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NEWS UPDATES Asean Affairs  19 October 2010

Philippines calls for new taxes

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The Aquino administration is set to impose new taxes as its tax administrative reforms are insufficient to meet fiscal balance in a sustained manner, according to a study by the National Economic and Development Authority (NEDA).

Citing estimates made by the Department of Finance, it added that about 35 percent of potential tax collections by the Bureau of Internal Revenue and 20 percent of such collections by the Bureau of Customs are lost to leakages.

The NEDA study estimated that individual tax leakage could total at least P214.14 billion for 2011 to 2016.

According to the 2006 estimates of the National Tax Research Commission, individual income tax gap or leakage from 2001 to 2005 averaged P35.74 billion annually.

Given this leakage, NEDA said, "The passage or implementation of pending priority measures that form part of the revenue package is earnestly sought."

The study cited priority tax legislative measures for 2011 to 2016, which include a system-wide improvements in tax administration; restructure of the excise tax on petroleum products by adopting a two-rate structure; increase in value-added tax (VAT) rate but reduction in income tax; restructure of excise taxes on sin products, e.g., adoption of a unitary rate and indexation to inflation; and rationalization of fiscal incentives.

NEDA said that restructuring the excise taxes on petroleum could raise about P342.99 billion; enhancing VAT and reducing corporate and income taxes, P326.62 billion; and restructuring and indexing of excise tax laws, P258.46 billion.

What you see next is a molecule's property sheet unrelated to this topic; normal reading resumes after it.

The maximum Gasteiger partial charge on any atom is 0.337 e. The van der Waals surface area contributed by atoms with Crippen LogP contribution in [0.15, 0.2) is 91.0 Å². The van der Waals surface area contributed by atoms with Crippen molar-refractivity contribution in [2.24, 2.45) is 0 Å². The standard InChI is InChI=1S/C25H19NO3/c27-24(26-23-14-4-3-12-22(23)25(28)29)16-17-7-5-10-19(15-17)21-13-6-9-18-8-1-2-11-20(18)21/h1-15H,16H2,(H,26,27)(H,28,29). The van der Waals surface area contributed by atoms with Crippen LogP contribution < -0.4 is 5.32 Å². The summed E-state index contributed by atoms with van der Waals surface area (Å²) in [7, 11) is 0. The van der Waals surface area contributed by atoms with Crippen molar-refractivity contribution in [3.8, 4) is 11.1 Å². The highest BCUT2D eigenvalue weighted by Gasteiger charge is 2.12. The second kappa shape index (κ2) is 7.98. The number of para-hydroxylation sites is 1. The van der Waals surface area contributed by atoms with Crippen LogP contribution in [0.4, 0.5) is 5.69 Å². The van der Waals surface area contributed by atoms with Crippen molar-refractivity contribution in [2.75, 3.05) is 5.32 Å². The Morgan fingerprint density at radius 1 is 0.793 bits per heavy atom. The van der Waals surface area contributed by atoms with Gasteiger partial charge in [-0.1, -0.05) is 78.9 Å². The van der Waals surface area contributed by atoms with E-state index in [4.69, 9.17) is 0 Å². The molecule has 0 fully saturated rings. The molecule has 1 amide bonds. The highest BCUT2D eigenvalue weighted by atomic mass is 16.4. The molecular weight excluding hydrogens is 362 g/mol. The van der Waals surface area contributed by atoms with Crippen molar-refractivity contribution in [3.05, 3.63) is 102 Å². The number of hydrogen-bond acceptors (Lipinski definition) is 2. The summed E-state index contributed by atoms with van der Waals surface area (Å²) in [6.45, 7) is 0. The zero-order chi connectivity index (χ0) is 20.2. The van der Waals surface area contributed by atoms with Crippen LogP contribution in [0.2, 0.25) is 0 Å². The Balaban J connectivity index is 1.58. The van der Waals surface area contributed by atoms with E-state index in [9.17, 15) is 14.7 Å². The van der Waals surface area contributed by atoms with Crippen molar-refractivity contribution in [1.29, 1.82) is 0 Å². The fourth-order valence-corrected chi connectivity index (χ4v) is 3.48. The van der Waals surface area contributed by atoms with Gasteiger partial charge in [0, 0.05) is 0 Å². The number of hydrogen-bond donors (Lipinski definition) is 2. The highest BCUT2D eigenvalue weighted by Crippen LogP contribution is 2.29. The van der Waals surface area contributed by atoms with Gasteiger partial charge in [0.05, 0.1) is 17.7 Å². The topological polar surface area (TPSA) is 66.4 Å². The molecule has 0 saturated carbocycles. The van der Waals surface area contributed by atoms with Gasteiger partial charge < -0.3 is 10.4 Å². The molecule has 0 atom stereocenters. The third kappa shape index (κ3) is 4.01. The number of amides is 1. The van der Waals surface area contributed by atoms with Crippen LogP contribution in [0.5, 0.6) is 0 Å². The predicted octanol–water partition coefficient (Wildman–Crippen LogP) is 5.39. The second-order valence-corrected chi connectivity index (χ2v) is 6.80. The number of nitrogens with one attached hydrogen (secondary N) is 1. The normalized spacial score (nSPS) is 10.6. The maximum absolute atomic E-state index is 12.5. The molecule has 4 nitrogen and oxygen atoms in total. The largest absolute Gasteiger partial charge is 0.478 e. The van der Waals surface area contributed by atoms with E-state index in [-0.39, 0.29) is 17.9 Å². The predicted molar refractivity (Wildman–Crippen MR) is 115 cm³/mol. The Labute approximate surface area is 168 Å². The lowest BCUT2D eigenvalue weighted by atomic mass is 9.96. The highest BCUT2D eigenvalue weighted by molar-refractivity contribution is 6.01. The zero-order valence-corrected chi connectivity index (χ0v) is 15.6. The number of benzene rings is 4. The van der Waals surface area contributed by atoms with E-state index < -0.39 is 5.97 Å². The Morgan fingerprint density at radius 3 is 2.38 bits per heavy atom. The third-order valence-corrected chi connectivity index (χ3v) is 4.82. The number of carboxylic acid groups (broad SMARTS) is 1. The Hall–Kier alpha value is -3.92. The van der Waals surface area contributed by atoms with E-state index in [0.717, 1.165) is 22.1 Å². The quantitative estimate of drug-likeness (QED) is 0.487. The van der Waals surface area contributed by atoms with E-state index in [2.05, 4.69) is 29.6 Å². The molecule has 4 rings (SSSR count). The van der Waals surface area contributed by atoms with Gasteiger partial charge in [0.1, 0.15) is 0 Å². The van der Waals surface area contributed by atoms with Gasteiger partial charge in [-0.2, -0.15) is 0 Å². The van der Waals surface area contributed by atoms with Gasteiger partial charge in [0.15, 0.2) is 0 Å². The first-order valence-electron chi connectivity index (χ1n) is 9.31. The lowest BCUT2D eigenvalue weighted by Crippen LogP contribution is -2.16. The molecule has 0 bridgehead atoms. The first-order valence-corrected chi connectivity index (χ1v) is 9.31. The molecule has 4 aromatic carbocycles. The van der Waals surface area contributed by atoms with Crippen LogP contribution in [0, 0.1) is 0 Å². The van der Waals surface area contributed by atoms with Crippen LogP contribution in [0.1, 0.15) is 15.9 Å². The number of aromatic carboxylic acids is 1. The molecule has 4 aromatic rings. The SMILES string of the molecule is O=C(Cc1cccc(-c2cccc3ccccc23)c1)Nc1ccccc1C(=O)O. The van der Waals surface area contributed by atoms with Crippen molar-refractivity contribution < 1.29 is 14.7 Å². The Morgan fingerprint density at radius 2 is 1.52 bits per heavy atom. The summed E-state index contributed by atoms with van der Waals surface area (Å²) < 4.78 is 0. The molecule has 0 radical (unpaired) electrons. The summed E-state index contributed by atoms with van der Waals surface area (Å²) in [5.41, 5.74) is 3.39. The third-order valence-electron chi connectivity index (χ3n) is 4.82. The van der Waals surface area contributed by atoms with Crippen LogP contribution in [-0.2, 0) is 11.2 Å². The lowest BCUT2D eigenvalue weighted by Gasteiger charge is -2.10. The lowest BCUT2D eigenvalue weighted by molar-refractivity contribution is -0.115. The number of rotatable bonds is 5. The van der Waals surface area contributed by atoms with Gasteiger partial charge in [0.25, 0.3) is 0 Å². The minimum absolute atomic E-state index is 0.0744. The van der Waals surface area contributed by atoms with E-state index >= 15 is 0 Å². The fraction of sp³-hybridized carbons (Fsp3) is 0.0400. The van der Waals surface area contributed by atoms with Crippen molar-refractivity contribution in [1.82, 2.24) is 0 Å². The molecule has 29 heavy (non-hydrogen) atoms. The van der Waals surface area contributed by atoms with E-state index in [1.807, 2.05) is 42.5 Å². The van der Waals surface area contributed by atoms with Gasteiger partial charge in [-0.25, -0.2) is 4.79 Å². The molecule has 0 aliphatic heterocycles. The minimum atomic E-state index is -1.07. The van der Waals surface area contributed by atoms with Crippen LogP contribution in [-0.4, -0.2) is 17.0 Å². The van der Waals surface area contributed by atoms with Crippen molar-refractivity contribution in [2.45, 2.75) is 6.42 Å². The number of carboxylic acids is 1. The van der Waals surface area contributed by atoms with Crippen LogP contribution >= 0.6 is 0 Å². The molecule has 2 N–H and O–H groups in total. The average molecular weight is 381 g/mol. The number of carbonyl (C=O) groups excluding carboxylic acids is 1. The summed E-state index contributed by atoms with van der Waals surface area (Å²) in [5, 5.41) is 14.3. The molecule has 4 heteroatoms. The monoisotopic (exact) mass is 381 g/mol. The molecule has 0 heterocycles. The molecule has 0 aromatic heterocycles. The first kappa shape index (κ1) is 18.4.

The Department of Finance estimated that passage of the Rationalization of Fiscal Incentives bill would generate P10 billion in revenue savings a year.

Earlier studies showed that the cost of income tax holiday alone ranged from P10.6 to P18.5 billion annually, which is quite large relative to the P44 billion estimate of corporate income tax in 2000.

The NEDA study said that the higher deficit arose mainly from weak government revenue collection as the tax effort declined again as early as 2007.

A Finance official earlier said that the government may miss its tax effort goal of 13.9 percent this year despite expectations of faster economic growth.

Tax effort measures the government's efficiency in collecting taxes and is computed by dividing collections into gross domestic product (GDP), which is the amount of final goods and services produced in the country in a year.

For 2011, the Aquino administration is aiming to advance the tax effort to 14.1 percent to support its proposed P1.645 trillion budget, which would entail a P290 billion deficit or about 3.2 percent of GDP.

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